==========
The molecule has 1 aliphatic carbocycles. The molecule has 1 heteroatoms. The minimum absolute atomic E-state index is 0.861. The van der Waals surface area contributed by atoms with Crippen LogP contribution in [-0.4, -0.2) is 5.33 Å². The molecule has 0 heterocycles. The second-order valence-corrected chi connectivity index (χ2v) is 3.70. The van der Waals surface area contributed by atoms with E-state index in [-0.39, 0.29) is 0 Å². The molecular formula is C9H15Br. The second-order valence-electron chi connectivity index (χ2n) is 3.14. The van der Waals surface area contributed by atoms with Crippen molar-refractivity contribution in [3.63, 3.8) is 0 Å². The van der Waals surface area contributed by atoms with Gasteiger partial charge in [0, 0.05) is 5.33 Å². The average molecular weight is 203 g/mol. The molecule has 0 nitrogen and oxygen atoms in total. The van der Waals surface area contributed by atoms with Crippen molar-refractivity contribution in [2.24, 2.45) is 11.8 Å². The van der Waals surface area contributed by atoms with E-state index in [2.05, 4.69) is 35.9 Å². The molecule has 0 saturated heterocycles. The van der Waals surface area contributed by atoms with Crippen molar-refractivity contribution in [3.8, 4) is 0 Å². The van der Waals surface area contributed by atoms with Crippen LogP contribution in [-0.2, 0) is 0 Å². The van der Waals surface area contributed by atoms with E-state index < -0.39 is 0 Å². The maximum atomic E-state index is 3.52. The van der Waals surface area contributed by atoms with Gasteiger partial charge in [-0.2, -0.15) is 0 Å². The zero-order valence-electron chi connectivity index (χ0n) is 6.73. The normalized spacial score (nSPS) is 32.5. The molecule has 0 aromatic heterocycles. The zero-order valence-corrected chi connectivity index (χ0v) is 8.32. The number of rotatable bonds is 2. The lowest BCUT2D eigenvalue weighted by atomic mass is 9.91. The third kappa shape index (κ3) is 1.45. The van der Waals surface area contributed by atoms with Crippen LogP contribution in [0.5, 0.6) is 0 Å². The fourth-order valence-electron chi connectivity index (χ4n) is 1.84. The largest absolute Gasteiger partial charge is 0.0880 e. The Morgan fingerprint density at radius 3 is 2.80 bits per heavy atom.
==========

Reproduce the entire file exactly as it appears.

The molecule has 1 aliphatic carbocycles. The molecule has 1 heteroatoms. The minimum absolute atomic E-state index is 0.861. The van der Waals surface area contributed by atoms with Crippen LogP contribution in [-0.4, -0.2) is 5.33 Å². The molecule has 0 heterocycles. The second-order valence-corrected chi connectivity index (χ2v) is 3.70. The van der Waals surface area contributed by atoms with E-state index in [-0.39, 0.29) is 0 Å². The molecular formula is C9H15Br. The second-order valence-electron chi connectivity index (χ2n) is 3.14. The van der Waals surface area contributed by atoms with Crippen molar-refractivity contribution in [3.63, 3.8) is 0 Å². The van der Waals surface area contributed by atoms with Gasteiger partial charge in [0, 0.05) is 5.33 Å². The average molecular weight is 203 g/mol. The molecule has 0 nitrogen and oxygen atoms in total. The van der Waals surface area contributed by atoms with Crippen molar-refractivity contribution in [2.24, 2.45) is 11.8 Å². The van der Waals surface area contributed by atoms with E-state index in [2.05, 4.69) is 35.9 Å². The molecule has 0 saturated heterocycles. The van der Waals surface area contributed by atoms with Crippen molar-refractivity contribution in [3.8, 4) is 0 Å². The van der Waals surface area contributed by atoms with Crippen LogP contribution in [-0.2, 0) is 0 Å². The van der Waals surface area contributed by atoms with E-state index < -0.39 is 0 Å². The maximum atomic E-state index is 3.52. The van der Waals surface area contributed by atoms with Gasteiger partial charge in [-0.2, -0.15) is 0 Å². The zero-order valence-electron chi connectivity index (χ0n) is 6.73. The normalized spacial score (nSPS) is 32.5. The molecule has 0 aromatic heterocycles. The zero-order valence-corrected chi connectivity index (χ0v) is 8.32. The number of rotatable bonds is 2. The lowest BCUT2D eigenvalue weighted by atomic mass is 9.91. The third kappa shape index (κ3) is 1.45. The van der Waals surface area contributed by atoms with Crippen LogP contribution in [0.5, 0.6) is 0 Å². The fourth-order valence-electron chi connectivity index (χ4n) is 1.84. The largest absolute Gasteiger partial charge is 0.0880 e. The Morgan fingerprint density at radius 3 is 2.80 bits per heavy atom.